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Friday, November 27, 1998 Published at 15:09 GMT


Olympic progress over drugs code

The Tour de France was racked by drug controversy

By Clare Doole in Lausanne

The President of the International Olympic Committee, Juan Antonio Samaranch, has expressed satisfaction at the determination of all members of the Olympic movement to fight drugs in sport.

The Olympic Committee needed a display of unity from the International Sports Federations to show the world of its determination to stamp out drugs in sport.

The majority of federations did support its proposals for the creation of a central drugs agency for out-of-competition testing and for a medical code with common rules, testing procedures and penalties.

It is envisaged those penalties will be a minimum two year suspension for a first offence, rising to a maximum life ban for a second offence.

But three international federations - cycling, football and tennis - expressed reservations. The acting secretary-general of Fifa said the bans may be legally difficult to apply.

Mr Samaranch expressed confidence that all three federations would drop their objections before next year's major drugs summit.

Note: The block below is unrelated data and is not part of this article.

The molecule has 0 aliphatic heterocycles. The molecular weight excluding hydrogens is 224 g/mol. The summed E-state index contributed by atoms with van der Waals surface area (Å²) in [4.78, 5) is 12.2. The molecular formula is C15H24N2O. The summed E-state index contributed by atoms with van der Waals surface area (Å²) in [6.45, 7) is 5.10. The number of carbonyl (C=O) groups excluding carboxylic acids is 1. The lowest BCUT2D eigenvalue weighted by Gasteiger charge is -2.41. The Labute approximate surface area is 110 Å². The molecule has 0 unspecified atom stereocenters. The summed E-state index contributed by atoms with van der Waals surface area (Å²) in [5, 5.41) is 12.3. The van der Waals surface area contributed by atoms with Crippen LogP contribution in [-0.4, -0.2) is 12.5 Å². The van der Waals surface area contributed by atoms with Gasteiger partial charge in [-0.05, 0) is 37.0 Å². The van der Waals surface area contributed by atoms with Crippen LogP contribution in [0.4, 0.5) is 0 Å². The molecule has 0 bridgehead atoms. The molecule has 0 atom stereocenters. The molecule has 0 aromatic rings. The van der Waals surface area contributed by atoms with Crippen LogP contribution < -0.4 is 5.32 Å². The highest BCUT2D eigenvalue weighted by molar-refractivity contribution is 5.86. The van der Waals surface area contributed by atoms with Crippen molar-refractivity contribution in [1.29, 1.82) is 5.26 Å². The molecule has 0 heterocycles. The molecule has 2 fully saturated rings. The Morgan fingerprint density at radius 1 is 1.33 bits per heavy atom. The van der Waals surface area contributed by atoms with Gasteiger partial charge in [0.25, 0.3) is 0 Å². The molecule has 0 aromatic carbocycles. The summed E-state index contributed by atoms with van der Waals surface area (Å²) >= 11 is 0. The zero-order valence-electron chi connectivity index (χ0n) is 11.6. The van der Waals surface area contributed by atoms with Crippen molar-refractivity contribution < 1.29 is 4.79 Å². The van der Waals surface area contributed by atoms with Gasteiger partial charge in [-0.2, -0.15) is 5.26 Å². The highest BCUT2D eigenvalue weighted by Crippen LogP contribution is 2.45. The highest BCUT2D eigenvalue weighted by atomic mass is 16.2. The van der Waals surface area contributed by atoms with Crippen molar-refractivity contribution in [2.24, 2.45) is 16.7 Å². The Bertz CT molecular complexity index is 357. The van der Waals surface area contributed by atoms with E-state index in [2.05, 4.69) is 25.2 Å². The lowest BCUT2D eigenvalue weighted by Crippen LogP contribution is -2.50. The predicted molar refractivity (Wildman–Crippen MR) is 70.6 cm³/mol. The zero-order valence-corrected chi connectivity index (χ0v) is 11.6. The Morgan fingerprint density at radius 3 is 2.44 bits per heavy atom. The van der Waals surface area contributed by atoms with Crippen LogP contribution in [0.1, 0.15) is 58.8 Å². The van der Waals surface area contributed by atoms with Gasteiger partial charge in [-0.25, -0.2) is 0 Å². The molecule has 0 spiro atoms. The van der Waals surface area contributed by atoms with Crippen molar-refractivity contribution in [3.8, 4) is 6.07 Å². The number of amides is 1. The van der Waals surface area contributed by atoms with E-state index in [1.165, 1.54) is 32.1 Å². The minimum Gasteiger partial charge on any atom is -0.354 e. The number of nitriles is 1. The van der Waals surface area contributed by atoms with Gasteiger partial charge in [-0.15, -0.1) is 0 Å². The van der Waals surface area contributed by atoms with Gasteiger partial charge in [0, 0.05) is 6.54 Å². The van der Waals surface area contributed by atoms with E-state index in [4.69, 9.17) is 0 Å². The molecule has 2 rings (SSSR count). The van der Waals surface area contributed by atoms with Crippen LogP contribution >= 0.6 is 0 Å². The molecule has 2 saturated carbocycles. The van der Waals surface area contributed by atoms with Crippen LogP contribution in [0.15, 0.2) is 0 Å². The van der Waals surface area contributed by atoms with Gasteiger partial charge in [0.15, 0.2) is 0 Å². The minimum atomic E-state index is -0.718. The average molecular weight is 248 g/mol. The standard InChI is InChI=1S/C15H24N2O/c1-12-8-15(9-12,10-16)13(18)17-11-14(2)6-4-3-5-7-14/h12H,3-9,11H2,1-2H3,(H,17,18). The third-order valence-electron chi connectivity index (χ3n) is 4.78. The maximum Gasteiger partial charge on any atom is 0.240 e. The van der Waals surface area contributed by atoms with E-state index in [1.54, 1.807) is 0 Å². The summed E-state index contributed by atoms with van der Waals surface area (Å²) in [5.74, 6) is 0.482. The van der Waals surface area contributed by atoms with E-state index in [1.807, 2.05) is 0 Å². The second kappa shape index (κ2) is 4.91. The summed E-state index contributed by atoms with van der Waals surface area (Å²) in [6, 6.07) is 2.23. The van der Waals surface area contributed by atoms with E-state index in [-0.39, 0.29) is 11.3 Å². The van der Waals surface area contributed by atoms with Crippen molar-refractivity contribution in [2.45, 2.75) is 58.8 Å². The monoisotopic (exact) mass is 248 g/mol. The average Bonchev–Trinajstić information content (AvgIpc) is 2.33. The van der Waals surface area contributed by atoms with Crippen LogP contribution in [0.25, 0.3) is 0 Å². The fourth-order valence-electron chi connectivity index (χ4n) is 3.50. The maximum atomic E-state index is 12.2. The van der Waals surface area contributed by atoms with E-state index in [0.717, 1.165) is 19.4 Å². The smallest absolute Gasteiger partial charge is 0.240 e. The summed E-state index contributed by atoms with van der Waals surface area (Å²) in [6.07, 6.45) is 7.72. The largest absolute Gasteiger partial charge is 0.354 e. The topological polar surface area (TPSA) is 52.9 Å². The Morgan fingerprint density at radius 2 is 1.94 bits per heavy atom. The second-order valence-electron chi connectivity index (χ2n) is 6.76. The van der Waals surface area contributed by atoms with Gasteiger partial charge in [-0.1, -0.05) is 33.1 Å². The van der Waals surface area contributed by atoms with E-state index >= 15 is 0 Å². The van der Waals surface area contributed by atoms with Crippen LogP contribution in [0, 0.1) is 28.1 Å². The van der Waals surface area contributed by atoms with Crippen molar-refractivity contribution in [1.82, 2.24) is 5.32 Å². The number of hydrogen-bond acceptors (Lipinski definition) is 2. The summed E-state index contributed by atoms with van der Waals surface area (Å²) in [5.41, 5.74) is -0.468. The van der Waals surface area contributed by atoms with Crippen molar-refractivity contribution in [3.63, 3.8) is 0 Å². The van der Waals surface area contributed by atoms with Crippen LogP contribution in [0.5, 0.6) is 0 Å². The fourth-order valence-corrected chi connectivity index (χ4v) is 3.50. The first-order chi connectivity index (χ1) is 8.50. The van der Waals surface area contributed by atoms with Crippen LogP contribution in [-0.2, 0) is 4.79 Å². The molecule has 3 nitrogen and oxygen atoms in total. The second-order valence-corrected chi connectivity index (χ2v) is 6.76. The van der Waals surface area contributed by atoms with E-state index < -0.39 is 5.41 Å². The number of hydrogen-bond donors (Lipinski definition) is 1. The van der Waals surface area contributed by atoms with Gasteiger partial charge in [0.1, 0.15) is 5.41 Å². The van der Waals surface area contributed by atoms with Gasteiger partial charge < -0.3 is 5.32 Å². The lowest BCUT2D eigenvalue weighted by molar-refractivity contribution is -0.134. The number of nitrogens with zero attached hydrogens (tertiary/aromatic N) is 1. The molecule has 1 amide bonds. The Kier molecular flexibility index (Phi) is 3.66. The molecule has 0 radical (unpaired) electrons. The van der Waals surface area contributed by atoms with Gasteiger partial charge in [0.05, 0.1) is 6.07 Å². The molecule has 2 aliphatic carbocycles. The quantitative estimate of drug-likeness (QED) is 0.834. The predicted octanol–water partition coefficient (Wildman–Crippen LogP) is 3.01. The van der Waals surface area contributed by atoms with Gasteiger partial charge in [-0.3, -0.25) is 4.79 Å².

But it was these three powerful groups that scuppered the IOC's attempts nearly five years ago to find common ground in the fight against doping.

On other key points, the federations:

  • Endorsed the creation of an independent anti-doping agency to co-ordinate the fight against drugs around the world

  • Called for co-operation on doping issues between sports bodies and government authorities

  • Pledged to intensify doping prevention policies through educational and promotional campaigns

  • Agreed to refer doping disputes to the Lausanne-based Court of Arbitration for Sport once internal appeals procedures had been exhausted.

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